Problems, Cries, Deliverance and Thanks
During the week I was thinking about themes for Harvest Thanksgiving and looked up several passages. Among the verses I looked up I read vv.37-38 of Psalm 107.
"they sow fields and plant vineyards and get a fruitful yield. By his blessing they multiply greatly, and he does not let their livestock diminish."
I decided to backtrack to read the entire Psalm and now I want to share with you what I found there.
The opening verses of the psalm tell us what the psalm is all about. It is a call to respond with thankfulness and praise to the Lord God because of what he is like and for the things that he does and has done.
The subsequent contents of the psalm suggest that it was written to celebrate the return of God's people to the Promised Land as the exile was brought to an end. That return is described graphically in v.3 where the redeemed are brought back from the four corners of the world.
The psalm begins (and indeed ends) with declarations of the LORD's goodness and uprightness and with reminders of his steadfast love. The love in question is his strong unwavering, covenantal love. He has freely chosen to commit himself to his people to act towards them in this manner and nothing, but nothing, will stop him.
The psalm is addressed to believers for they are the ones who can be described as the redeemed of the LORD v.2. The word redemption describes the buying back of something that had either got lost or been previously sold: here it applies to God's people who had got themselves into all kinds of problems. In delivering them from these problems the LORD redeemed them, or bought them back.
The NT takes up this idea of redemption – deliverance through the payment of a price. The price that the LORD was willing to pay to set his people free was the death of his own unique son Jesus Christ. As Peter put it:
1Pet.1:18-19 "you were not redeemed with corruptible things, like silver or gold... but with the precious blood of Christ, as of a lamb without blemish and without spot."
If you are a believer then you have great cause for being thankful and great cause for being confident of his ongoing support!
As we move from the introduction into the psalm itself we find that the main body of the psalm is made up of 4 stanzas like 4 four verses of a hymn. When those have been completed the psalmist concludes with an extended statement concerning the way in which the LORD remains intimately involved in the world he has made and how he intervenes in it demonstrating a strong upright moral concern.
Let's turn now to the main body of the psalm.
107:4-9 First stanza – Lost and bewildered travellers
Each successive stanza describes the overall experience of the people of God viewed from a variety of different angles. Each specific picture has its own particularities and yet there is a repeating emphases which appears in each of the stanzes.
The words of v.6 are repeated in vv.13, 19 and 28:
"Then they cried to the LORD in their trouble,and he delivered them from their distress."
And the words of v.8 are picked up again in vv.15, 21 and 31.
"Let them thank the LORD for his steadfast love, for his wondrous works to the children of men!"
In this opening stanza the picture we are presented with is that of a weary traveller who has lost his way in the wilderness. The place is deserted and there is no-one to show the way to go or where he can go to find the help and sustenance he so much needs. This traveller has nothing to eat or drink and he's becoming weary both in body and in spirit.
At last after struggling on without success there comes a turning to the LORD. The weary dispirited traveller finally cries out to him from the midst of his troubles for help.
It seems as though the prayers were a long time coming as men tried everything they could to solve their own problems. And how often that is the case with men and women still today! Many will still only call upon the name of the LORD in extreme situations when everything else has failed them.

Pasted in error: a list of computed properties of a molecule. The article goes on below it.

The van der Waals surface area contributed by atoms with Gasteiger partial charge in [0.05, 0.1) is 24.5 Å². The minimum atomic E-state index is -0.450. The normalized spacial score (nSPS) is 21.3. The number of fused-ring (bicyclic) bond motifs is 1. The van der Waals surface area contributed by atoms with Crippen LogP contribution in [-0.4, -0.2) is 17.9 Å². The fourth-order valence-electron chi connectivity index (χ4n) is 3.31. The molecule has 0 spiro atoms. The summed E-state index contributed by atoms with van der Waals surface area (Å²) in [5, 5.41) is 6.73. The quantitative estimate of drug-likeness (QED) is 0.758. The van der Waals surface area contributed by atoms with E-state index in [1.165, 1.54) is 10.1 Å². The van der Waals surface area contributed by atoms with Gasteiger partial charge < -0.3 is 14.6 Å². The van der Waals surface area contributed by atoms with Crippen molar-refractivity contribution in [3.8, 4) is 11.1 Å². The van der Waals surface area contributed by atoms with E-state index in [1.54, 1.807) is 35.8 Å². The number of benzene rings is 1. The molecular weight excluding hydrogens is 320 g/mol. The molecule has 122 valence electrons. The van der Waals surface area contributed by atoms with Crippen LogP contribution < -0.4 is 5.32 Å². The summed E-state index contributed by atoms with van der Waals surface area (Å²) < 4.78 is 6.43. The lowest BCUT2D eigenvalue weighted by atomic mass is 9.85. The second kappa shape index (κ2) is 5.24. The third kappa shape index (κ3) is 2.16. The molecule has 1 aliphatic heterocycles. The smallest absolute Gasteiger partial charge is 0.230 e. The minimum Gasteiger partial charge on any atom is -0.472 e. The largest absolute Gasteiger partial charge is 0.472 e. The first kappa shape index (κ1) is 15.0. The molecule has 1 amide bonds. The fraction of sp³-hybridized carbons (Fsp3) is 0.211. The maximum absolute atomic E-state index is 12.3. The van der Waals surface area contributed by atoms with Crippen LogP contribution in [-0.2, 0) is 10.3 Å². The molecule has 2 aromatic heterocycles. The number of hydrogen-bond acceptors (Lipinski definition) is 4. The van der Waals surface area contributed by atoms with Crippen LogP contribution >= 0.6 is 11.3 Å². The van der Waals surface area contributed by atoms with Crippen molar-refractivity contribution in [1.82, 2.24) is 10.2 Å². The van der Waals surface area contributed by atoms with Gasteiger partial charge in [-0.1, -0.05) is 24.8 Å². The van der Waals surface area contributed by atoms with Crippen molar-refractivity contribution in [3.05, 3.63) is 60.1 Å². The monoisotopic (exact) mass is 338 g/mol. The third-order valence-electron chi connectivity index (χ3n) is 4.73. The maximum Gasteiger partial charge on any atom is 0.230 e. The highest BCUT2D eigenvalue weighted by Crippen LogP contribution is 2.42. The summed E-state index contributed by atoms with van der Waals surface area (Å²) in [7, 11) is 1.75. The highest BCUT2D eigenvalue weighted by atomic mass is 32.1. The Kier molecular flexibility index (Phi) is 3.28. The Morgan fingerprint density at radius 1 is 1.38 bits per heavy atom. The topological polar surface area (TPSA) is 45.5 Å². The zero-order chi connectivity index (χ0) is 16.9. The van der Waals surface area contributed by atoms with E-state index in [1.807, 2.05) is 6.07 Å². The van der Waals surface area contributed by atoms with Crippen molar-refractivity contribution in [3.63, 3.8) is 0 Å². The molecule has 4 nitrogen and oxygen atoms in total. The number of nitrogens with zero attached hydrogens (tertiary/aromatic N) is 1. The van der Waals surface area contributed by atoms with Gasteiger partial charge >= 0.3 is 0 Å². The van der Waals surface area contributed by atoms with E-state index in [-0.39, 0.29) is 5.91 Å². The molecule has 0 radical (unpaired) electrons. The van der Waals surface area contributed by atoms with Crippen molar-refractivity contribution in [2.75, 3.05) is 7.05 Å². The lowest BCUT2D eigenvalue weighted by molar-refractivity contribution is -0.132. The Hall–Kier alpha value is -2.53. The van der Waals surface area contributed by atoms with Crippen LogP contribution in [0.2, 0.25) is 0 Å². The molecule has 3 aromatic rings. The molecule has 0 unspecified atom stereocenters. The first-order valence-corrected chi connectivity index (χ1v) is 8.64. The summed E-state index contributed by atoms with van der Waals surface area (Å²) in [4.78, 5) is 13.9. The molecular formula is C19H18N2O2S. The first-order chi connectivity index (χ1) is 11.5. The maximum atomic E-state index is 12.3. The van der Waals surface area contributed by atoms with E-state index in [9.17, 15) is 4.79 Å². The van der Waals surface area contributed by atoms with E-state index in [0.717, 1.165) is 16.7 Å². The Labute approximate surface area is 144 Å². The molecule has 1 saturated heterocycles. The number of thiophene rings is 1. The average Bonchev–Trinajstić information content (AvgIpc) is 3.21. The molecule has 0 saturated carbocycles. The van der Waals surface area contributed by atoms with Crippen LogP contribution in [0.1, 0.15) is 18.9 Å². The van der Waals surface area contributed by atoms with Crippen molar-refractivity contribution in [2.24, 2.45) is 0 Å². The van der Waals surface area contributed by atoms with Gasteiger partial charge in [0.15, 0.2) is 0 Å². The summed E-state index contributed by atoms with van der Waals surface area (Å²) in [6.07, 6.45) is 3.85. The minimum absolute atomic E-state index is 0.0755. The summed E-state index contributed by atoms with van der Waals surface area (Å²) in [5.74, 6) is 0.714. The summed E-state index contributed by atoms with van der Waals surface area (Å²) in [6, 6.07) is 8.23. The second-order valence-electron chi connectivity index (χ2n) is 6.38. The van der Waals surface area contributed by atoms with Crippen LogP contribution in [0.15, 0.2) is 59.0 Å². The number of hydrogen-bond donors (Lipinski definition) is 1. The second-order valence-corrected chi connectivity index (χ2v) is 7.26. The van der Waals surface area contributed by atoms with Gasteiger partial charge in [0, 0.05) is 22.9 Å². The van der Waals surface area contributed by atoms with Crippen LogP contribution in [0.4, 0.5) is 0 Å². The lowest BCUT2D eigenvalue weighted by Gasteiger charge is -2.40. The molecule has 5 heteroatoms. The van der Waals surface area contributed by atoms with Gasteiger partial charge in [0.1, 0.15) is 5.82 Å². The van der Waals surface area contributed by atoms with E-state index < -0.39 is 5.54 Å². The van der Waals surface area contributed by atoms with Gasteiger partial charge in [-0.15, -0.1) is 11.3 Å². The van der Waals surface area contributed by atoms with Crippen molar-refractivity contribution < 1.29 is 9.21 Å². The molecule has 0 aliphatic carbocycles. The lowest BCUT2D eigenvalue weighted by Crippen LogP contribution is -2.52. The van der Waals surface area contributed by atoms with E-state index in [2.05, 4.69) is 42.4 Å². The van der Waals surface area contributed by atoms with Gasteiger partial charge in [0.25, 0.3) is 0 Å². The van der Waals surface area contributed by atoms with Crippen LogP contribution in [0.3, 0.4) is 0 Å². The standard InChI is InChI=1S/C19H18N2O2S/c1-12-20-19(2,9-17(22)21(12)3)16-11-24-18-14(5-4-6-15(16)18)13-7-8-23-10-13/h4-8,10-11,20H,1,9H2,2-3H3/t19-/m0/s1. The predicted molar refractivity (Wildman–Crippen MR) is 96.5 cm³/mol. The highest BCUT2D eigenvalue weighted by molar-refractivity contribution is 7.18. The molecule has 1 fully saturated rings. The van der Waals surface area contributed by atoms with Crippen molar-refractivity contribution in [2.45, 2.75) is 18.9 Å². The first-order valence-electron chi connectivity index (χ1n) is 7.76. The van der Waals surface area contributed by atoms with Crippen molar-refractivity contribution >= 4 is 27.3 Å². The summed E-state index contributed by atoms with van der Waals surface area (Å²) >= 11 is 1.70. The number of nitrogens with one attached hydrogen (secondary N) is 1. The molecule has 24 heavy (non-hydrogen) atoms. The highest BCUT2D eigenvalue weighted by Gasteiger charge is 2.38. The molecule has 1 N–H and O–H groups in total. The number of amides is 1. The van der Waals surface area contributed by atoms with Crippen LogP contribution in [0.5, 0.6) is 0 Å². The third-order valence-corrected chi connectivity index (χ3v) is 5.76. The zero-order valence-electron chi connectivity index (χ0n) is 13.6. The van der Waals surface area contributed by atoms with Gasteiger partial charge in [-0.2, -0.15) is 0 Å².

Well if men are slow to pray the LORD by contrast is swift to respond. Deliverance comes and rescues the weary traveller from his distress. Further detail is then given as to just what this involved v.7
"He led them by a straight way till they reached a city to dwell in."
It was a deliverance that was relevant and absolutely adapted to the prevailing needs – in this instance it was direction and guidance.
Here at Sunnyhill we quite often sing the hymn "What a friend we have in Jesus". That hymn contains these lines:
O what peace we often forfeit,
O what needless pain we bear,
all because we do not carry
everything to God in prayer!
This psalm teaches us this truth – how irrational we are when we delay our prayers.
This first stanza continues with an exhortation to those who do pray and who do find that the LORD hears and answers their prayers. It is an exhortation to return thanks to the Lord who keeps his steadfast love and does wonderful things for his people.
This exhortation is pressed with a further argument – the generosity of God is by no means niggardly!
v.9 "For he satisfies the longing soul, and the hungry soul he fills with good things."
When we read this psalm in the light of the NT we ought to be able to see that Jesus is really written all over it!
This is what I mean:
the people were lost but Jesus is the Way
they were hungry but he is the Bread of Life
they were thirsty but he is the One who gives Living Water to drink
they were fainting and he is the One who calls those who are weary and heavy-laden to come to him so that he might give them rest!
If that were not enough we find too in the NT that Jesus brings an end to isolation – he joins his followers together into his body, the church – not some hierarchical institution or some cold building but a living body – his living body – where relationships of love are to be dominant. Jesus also promises never ever to leave his disciples – he will be with them through thick and thin all the way to the end!
Having spent some considerable time on the first stanza we must move on to the next three which we will treat increasingly rapidly.
107:10-16 Second Stanza – Miserable Capture
Turning to the second stanza we are presented with a different picture. This time the picture painted is a dark one of prison bondage and forced labour. (The language can refer to literal captivity but also to the no less real captivity of the human spirit in depression and psychological suffering.) In this particular instance the psalmist declares that the sufferer has brought his sufferings upon himself by his own deliberate and wilful disregard of God's word. (This must not be taken to mean that all depressive conditions are due to that; what it does mean is that a deliberate setting aside of God's Word is not without consequences.)
There is distress here and a heavy burden to be born and no-one to alleviate it. But at the last, here too the captives turn to the LORD and cry for help from their troubles.